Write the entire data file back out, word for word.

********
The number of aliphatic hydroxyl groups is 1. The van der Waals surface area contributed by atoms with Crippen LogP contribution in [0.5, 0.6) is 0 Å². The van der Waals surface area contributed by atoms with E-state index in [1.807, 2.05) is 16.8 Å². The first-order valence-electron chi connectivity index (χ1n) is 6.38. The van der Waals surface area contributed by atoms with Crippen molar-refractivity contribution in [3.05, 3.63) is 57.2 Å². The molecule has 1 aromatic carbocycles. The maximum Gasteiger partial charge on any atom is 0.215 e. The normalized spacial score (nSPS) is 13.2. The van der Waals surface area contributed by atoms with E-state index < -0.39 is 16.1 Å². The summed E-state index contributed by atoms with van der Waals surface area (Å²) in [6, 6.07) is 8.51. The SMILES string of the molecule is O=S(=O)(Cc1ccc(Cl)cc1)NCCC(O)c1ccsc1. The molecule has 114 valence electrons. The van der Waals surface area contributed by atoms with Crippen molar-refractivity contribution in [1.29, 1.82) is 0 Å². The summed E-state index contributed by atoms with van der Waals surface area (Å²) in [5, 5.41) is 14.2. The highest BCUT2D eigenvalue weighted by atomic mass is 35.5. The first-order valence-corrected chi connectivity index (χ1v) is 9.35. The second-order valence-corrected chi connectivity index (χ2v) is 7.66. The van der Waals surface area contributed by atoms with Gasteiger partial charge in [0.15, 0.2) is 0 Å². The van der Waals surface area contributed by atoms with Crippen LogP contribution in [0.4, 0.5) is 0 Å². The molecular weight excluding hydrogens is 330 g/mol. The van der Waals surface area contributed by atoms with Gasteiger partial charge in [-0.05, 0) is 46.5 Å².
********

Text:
The number of aliphatic hydroxyl groups is 1. The van der Waals surface area contributed by atoms with Crippen LogP contribution in [0.5, 0.6) is 0 Å². The van der Waals surface area contributed by atoms with E-state index in [1.807, 2.05) is 16.8 Å². The first-order valence-electron chi connectivity index (χ1n) is 6.38. The van der Waals surface area contributed by atoms with Crippen molar-refractivity contribution in [3.05, 3.63) is 57.2 Å². The molecule has 1 aromatic carbocycles. The maximum Gasteiger partial charge on any atom is 0.215 e. The normalized spacial score (nSPS) is 13.2. The van der Waals surface area contributed by atoms with E-state index < -0.39 is 16.1 Å². The summed E-state index contributed by atoms with van der Waals surface area (Å²) in [6, 6.07) is 8.51. The SMILES string of the molecule is O=S(=O)(Cc1ccc(Cl)cc1)NCCC(O)c1ccsc1. The molecule has 114 valence electrons. The van der Waals surface area contributed by atoms with Crippen molar-refractivity contribution in [1.29, 1.82) is 0 Å². The summed E-state index contributed by atoms with van der Waals surface area (Å²) in [5, 5.41) is 14.2. The highest BCUT2D eigenvalue weighted by atomic mass is 35.5. The first-order valence-corrected chi connectivity index (χ1v) is 9.35. The second-order valence-corrected chi connectivity index (χ2v) is 7.66. The van der Waals surface area contributed by atoms with Gasteiger partial charge in [0.15, 0.2) is 0 Å². The van der Waals surface area contributed by atoms with Crippen LogP contribution in [0.4, 0.5) is 0 Å². The molecular weight excluding hydrogens is 330 g/mol. The van der Waals surface area contributed by atoms with Gasteiger partial charge in [-0.05, 0) is 46.5 Å².